'I was offered £80,000 for a watch I bought in 2015 for £7,000'
John is a criminal barrister in his thirties living in London. Money is tight in a middle-class way – he has a wife, a baby in nursery and an expensive mortgage – but in his spare time he trades watches worth six figures, and what started as a hobby has had a measurable impact on his life and finances.
“Watches fascinate me because they are outliers,” he says. “Until recently, they were objects that everyone needed to have, which means they are time capsules for each period – historical items that can invoke the war or the pop art era. It’s this unique intersection of history, design, art, mechanics and engineering that you don’t find elsewhere.”
One of his timepieces belonged to a Czechoslovakian fighter pilot in the Second World War and the scratches and dents are evocative of its extraordinary past; another Seiko model was owned by a Japanese businessman in the 1960s and around its delicate face is an internal rotating bezel showing the time in all the global capitals.
But alongside these historical gems, John has made serious – some would say easy – money from selling big brand watches on the second-hand market. He was offered £80,000 last year for a Patek Philippe model he bought for £7,000 in 2015, and in 2021 sold an Audemars Piguet for six figures that had originally cost him a fraction of that.
“It’s a bit like climbing the housing ladder,” he says. “I started with nothing in 2010 and made some money on a few small designs, and then suddenly found myself in the pandemic negotiating prices above my annual salary.”
Over the past decade, the watch market has exploded. Ten years ago, you could walk into a Rolex or Patek Philippe store and buy one of their most popular watches off the shelf. Now, thanks to a huge discrepancy between supply and demand, there are waiting lists of over a decade around the world and a feverish second-hand market where designs have been going for double, triple or even quadruple their retail price. A Rolex Daytona in steel, for example, would cost £12,500 at retail but was selling last year for £40,000.
This shift has changed the industry. In the place of passionate collectors is a new group of flippers who buy and sell watches purely for profit. Watch crime has also grown exponentially, as evidenced by an incident in Harrods last Saturday when a 13-year-old girl in the Knightsbridge department store described stepping into a pool of blood after a customer was stabbed in what is thought to have been an attempted watch robbery.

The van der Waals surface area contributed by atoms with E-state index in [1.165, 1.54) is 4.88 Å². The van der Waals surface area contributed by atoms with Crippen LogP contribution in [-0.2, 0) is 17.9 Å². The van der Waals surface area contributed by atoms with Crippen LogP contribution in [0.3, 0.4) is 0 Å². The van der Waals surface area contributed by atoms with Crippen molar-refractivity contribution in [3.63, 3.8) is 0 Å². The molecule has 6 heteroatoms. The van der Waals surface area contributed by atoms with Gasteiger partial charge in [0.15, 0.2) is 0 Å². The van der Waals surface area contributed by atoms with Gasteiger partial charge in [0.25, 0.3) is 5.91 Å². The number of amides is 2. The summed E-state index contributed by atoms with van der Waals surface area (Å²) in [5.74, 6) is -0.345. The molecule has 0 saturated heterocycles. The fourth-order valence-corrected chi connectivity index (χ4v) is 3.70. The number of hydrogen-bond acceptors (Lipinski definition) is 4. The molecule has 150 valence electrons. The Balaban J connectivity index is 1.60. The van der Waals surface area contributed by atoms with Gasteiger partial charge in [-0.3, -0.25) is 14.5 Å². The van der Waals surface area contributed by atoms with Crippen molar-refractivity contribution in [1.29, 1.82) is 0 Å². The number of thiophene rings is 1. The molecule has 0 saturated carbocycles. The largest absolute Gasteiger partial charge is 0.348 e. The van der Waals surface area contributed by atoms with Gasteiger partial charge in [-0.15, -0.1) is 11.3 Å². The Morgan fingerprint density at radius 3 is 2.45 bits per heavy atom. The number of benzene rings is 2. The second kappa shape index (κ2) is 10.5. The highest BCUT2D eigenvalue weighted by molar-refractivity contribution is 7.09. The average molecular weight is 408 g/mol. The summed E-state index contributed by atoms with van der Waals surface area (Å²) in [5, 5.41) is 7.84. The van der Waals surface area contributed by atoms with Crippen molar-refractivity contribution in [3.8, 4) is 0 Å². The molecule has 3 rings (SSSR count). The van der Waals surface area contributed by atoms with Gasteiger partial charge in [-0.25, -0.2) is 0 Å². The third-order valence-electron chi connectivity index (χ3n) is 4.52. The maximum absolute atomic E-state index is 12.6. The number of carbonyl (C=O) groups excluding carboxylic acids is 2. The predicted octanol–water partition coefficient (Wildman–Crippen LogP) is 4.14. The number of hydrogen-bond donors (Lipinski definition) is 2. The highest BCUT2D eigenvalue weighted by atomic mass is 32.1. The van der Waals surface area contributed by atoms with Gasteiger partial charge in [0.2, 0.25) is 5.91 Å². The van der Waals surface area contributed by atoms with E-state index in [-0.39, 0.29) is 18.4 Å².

“There’s a frenzy because there aren’t that many items that you can sell for so much more than you paid at retail level,” says Adam Golden, the founder of the Menta Watches dealership in Miami. “Tons of people are enthusiastic about the watches but they’ve been joined by people who are enthusiastic about money.”
Golden talks about the increasingly murky association between money laundering and luxury watches in an industry that remains deeply unregulated. He also cites London, Los Angeles and Paris as the three cities where watch crime is out of control. “Under no circumstances would you want to wear a nice watch on the street in any of these places,” he says.
Even celebrities are becoming wary. In 2021, Tour de France cyclist Mark Cavendish was at home when intruders broke into his house and stole two Richard Mille watches worth a total of £700,000; according to one of his friends, the criminals are believed to have first seen him wearing one in a paparazzi photo. Joe Raby, senior operations manager in Gangs and Violence Reduction Services at charity Catch 22, confirms that watch robberies have soared in the capital in the past year.
Watch dealers also live in fear. Raj Jain owns Watch Centre on New Bond Street and has experienced two major burglaries; one when a moped gang cleaned out his store in one minute and 17 seconds and another more recently when they rammed the storefront but were thwarted by a recently installed double door.
“Thieves have realised that wristwatch prices have risen dramatically and are targeting anyone and everyone day or night,” he says. “Recently there was a gang of women known as the Rolex Rippers who sought men with expensive watches, casually hugging or embracing them and removing their watches without the victim’s knowledge.”
As a result – despite owning many beautiful watches – Jain himself mostly wears a copy of a Longines model that aviator Charles Lindbergh designed in the 1930s. John and various other watch collectors I speak to agree that it is no longer safe to wear the most desirable watch brands in London.
To understand how we got to this point, we need to look at why watch crime has become quite so profitable.
In the years after the financial crash, watch collecting went from being a niche interest for older generations into an obsession for the young. American financial analyst Ben Clymer set up a website, Hodinkee, in 2009 which is widely credited with democratising the industry.
“Ben Clymer was hugely influential,” says John. “Hodinkee became a holy grail as it not only put a lot of information out there, but made it fun and social and interesting and in a different realm to scary auctions and stuffy Mayfair showrooms.”